# a service which has a different directory for each machine that connects
# this allows you to tailor configurations to incoming machines. You could
# also use the %u option to tailor it by user name.
# The %m gets replaced with the machine name that is connecting.
;[pchome]
; comment = PC Directories
; path = /usr/pc/%m
; public = no
; writable = yes

# A publicly accessible directory, read/write to all users. Note that all files
# created in the directory by users will be owned by the default user, so
# any user with access can delete any other user's files. Obviously this
# directory must be writable by the default user. Another user could of course
# be specified, in which case all files would be owned by that user instead.
;[public]
; path = /usr/somewhere/else/public
; public = yes
; only guest = yes
; writable = yes
; printable = no

# The following two entries demonstrate how to share a directory so that two
# users can place files there that will be owned by the specific users. In this
# setup, the directory should be writable by both users and should have the
# sticky bit set on it to prevent abuse. Obviously this could be extended to
# as many users as required.
;[myshare]
; comment = Mary's and Fred's stuff
; path = /usr/somewhere/shared
; valid users = mary fred
; public = no
; writable = yes
; printable = no
; create mask = 0765


[storage_1]
comment = Storage 1
path = /storage_1
writeable = yes
guest ok = yes

[storage_2]
path = /storage_2
writeable = yes
comment = storage 2
guest ok = yes

[storage_3]
comment = storage 3
path = /storage_3
writeable = yes
guest ok = yes

[storage_4]
comment = storage 4
path = /storage_4
writeable = yes
guest ok = yes

[storage_5]
comment = storage 5
path = /storage_5
writeable = yes
guest ok = yes

[storage_6]
comment = storage 6
path = /storage_6
writeable = yes
guest ok = yes

[storage_7]
comment = storage 7
path = /storage_7
writeable = yes
guest ok = yes

[storage_8]
comment = storage 8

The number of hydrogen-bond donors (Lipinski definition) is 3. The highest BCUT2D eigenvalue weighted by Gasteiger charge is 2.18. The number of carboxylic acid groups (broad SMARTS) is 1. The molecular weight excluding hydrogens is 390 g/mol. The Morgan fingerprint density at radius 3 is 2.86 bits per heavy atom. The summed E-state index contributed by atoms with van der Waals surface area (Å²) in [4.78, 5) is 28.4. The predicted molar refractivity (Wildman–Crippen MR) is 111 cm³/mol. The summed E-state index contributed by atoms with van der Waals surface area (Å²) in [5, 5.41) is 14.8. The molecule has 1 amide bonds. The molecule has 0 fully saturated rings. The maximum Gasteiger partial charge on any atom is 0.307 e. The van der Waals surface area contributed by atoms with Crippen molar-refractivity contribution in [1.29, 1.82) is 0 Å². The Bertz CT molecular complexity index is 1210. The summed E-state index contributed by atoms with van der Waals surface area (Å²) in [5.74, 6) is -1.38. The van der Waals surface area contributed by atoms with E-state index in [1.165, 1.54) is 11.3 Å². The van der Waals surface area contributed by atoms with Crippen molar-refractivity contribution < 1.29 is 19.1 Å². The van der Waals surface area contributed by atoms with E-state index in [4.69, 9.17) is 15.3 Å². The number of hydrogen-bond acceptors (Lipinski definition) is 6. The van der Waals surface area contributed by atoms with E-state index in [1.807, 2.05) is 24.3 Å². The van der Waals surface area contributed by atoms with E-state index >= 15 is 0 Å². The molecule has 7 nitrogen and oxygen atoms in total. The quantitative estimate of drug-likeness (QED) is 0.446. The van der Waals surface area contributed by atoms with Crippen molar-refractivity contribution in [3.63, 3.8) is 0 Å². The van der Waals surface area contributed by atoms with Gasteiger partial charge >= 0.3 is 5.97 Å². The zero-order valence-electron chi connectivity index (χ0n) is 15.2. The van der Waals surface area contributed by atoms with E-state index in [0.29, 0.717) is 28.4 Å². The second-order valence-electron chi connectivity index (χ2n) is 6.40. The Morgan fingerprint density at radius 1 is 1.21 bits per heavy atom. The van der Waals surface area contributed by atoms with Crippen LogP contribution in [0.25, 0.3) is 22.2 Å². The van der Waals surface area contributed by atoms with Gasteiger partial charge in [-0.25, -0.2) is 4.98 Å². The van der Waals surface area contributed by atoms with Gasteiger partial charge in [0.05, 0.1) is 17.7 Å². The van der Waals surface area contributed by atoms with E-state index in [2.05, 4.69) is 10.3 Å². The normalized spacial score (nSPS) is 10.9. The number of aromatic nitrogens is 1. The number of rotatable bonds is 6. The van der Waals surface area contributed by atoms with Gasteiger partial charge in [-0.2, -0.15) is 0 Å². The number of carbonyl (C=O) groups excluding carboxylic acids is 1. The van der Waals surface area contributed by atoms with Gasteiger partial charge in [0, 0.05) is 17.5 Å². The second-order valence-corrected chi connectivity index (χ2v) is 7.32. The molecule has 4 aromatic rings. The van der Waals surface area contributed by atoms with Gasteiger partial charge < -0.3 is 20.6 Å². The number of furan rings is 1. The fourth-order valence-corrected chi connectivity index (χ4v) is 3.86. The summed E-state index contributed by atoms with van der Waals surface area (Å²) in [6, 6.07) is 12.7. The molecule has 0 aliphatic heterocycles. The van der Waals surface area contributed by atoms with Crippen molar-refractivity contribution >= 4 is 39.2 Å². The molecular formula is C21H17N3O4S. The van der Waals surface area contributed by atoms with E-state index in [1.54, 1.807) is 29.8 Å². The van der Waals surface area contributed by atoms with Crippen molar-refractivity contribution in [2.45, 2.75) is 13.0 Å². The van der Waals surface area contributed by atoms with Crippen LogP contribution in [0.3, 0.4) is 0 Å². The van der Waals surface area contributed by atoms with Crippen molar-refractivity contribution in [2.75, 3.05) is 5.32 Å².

path = /storage_8
writeable = yes
guest ok = yes

[storage_9]
comment = storage 9
path = /storage_9
writeable = yes
guest ok = yes
 

Glaanieboy

OSNN Veteran Addict
#10
OK, I added the smb passwd line (which I pointed to /usr/local/bin/smbpasswd, since it resides there, there is nothing in /etc), but when adding users, I am getting this error:
Code:
server1# smbpasswd -a glenn
New SMB password:
Retype new SMB password:
unable to open passdb database.
Added user glenn.
But it seems it did add the user, but for some reason it can't find the passdb file. Is this where the Unix passwords are stored? Anyway, this trick didn't work, since Windows is giving the same error.

edit: added the smb.conf file as an attachment.
 

Attachments

Glaanieboy

OSNN Veteran Addict
#12
canadian_divx said:
i can now viwe the share and view teh files in it but i do not have teh rights to write to it.
Try adding 'read only = no' to each network share. That's what I remember from the previous time I installed Samba.
 

j79zlr

Glaanies script monkey
Political User
#13
/usr/local/bin/smbpasswd is the executable not the password file, it should create the smbpasswd file in /etc; I checked and it is there on FreeBSD. You should have both a passwd and smbpasswd in /etc

Code:
joe@daemonode$ ls | grep passwd
master.passwd
master.passwd.bak
passwd
smbpasswd
joe@daemonode$
 

j79zlr

Glaanies script monkey
Political User
#16
smb passwd file = /usr/local/etc/smbpasswd

^ that is what you have listed, but it should be in just plain /etc, atleast it is here on both linux and freebsd
 

Glaanieboy

OSNN Veteran Addict
#17
j79zlr said:
smb passwd file = /usr/local/etc/smbpasswd

^ that is what you have listed, but it should be in just plain /etc, atleast it is here on both linux and freebsd
That's what I forgot to tell, the file I uploaded still points to the faulty location. I already edited it, so that's ok :) Couldn't you find anymore errors?
 

j79zlr

Glaanies script monkey
Political User
#20
Glaanieboy said:
That's what I forgot to tell, the file I uploaded still points to the faulty location. I already edited it, so that's ok :) Couldn't you find anymore errors?
Everything else looked ok